Mat: It would be remiss of us not to point out that Mat’s journey this season probably needed to be reworked entirely from the original season 2 draft scripts that were written prior to the sudden departure of Barney Harris. While we wonder what that original season was meant to look like, what we have instead does work well for the character. Mat already struggled in season 1 due to his family dynamics, but his decision to stay behind while his friends headed off into danger is something that still haunts him. The Mat of the books is a reluctant hero who often thinks one thing, but then does the complete opposite. He puts himself into danger for the sake of his friends even while grumbling about it, and this type of behavior makes sense when viewed from the perspective of a young man who feels guilty for failing his friends once but also has had to live many years of looking out for himself because of his parents. Of course, all book fans are going to be wondering, what about his fight with Gawyn and Galad before leaving the White Tower? Showrunner Rafe Judkins previously commented that was a scene he was excited to adapt, but he wanted to make it “more believable”. With signs pointing to Gawyn and Galad’s introductions being held for season 3, we think that iconic fight won’t appear this season, perhaps giving the show a chance to first establish Mat’s quarterstaff skills.
Nynaeve: Nynaeve seems to be spending a bit more time as a Novice than in the books, but that makes sense considering her television counterpart has barely channeled after arriving at the White Tower. While her block has been changed a little — only channeling when angry or scared, and seemingly formed because of her trauma in Fal Dara — her Accepted test in the show is very similar at its core to her test in the books. The most blatant difference is the change to her first arch, but the show’s version featuring her parents feels truer to the core of Nynaeve’s fears. This change also provided additional emotional resonance due to the parallel between her experience as a child in the first arch and her experience as a mother in the final arch. While some readers may find her third arch was significantly changed, the show ultimately expanded on the book version. In the books, in the third arch she enters a vision of her as the queen of Malkier, with Lan and their children, and is tempted to stay to the point she misses the arch to return. Once she realizes what she’s done, she manages to channel and bring back the exit.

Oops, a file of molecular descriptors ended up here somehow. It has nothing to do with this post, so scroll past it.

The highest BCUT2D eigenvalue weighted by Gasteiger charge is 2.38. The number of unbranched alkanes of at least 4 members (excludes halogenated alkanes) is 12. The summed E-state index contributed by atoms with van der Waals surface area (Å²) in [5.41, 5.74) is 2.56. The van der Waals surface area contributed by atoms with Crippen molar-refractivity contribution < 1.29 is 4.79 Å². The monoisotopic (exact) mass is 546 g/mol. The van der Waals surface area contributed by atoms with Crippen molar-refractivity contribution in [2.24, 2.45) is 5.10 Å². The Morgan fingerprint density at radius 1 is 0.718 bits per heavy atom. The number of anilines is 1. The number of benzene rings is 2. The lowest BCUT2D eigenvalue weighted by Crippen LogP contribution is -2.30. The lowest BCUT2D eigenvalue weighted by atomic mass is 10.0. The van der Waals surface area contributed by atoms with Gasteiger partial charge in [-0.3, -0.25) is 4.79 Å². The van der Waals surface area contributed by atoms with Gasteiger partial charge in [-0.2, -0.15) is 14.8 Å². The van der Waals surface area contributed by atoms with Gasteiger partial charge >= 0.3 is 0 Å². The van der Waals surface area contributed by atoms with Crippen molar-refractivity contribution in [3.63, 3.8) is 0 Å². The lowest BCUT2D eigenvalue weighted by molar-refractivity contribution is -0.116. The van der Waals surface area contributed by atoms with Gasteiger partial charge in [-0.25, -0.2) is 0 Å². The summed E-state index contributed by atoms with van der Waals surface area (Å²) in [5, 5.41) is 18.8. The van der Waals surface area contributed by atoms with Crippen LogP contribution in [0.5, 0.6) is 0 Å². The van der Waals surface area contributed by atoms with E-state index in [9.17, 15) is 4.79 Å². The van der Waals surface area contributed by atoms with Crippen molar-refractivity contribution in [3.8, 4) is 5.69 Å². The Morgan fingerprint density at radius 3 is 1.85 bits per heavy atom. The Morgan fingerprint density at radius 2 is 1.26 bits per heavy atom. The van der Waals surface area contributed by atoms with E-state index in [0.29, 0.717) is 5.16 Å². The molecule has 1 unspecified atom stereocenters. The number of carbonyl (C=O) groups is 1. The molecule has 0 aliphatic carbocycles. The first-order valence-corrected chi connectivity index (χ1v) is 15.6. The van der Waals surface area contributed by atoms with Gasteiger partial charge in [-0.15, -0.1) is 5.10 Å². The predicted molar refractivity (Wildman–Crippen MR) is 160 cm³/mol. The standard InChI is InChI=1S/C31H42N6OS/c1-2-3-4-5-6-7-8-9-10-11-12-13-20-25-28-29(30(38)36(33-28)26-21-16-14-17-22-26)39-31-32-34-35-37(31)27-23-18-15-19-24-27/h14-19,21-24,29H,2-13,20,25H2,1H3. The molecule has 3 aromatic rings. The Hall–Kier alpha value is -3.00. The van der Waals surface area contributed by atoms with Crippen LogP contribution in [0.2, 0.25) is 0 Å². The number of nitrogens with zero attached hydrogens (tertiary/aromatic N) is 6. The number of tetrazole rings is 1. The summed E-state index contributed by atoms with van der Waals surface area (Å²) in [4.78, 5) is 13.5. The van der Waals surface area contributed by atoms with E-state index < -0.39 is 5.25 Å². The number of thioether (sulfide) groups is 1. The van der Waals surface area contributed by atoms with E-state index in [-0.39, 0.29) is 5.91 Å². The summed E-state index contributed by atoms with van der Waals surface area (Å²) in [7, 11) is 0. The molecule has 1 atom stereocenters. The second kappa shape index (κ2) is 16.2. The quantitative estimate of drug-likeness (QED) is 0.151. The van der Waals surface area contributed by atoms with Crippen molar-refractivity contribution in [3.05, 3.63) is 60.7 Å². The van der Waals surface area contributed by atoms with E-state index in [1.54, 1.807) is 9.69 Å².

Egwene: It seems that Egwene is needing to work much harder than her book counterpart to learn to channel. Her budding frustrations of being overlooked despite her hard work and her potential are brought to the forefront. This feels absolutely true to Egwene’s book nature and helps provide additional believability to why she is so ambitious and so eager to learn. It also provides an interesting starting point for her journey of struggle ahead. Will she come to regret her desperation to be acknowledged by other channelers? We shall find out.
Verin: It appears Verin has been combined with the character of Vandene, Adeleas’ sister in the books. Book readers know that these two sisters were at the center of one of the long-running “whodunnits” in the books. It will be interesting to see how changing Vandene to Verin will affect how this mystery plays out, if it’s included in the show. Additionally, it seems that show Verin is less “dotty aunt” and more “sweet grandmother.” It’s a subtle difference, but it also makes sense given that this Verin spends quite a bit of time with her flamboyant sister and would therefore be a bit more social. It also still provides excellent contrast for those moments where her true intelligence shines through and we realize she knows much more than she lets on. Verin also serves as a perfect method to communicate prophecies to the audience. She specifically mentions Toman Head, battles in the sky, a sword of flame wielded by a branded hand. Additionally, the gleeman in episode 3 mentions that the Horn of Valere will “summon the Heroes of the Ages back from the grave.” These are all things that should sound familiar to book readers, and their inclusion hints at what we can probably expect later this season.
Liandrin: Liandrin’s character continues to be expanded upon and fleshed out exponentially more than she ever was in the books, doing heavy lifting in both Nynaeve and Mat’s character arcs. The inclusion of a son was a surprise, but it’s the first time the television show has shown what it means for channelers to live far longer than non-channelers. It will be interesting to see where this development leads in terms of Liandrin’s motivations going forward.
The first three episodes of season two were released on September 1, 2023. The season will contain eight episodes in total written by Rafe Judkins, Amanda Kate Shuman, Justine Juel Gillmer, Dave Hill, Katherine B McKenna, Rammy Park, John McCutcheon, Rohit Kumar, and Timothy Earle. WoTSeries.com is a news site by fans, for fans, and is not affiliated with any paid sponsors or brands. We stand in solidarity with SAG-AFTRA and the WGA and encourage donations to the Entertainment Community Fund to support those affected during the work stoppage.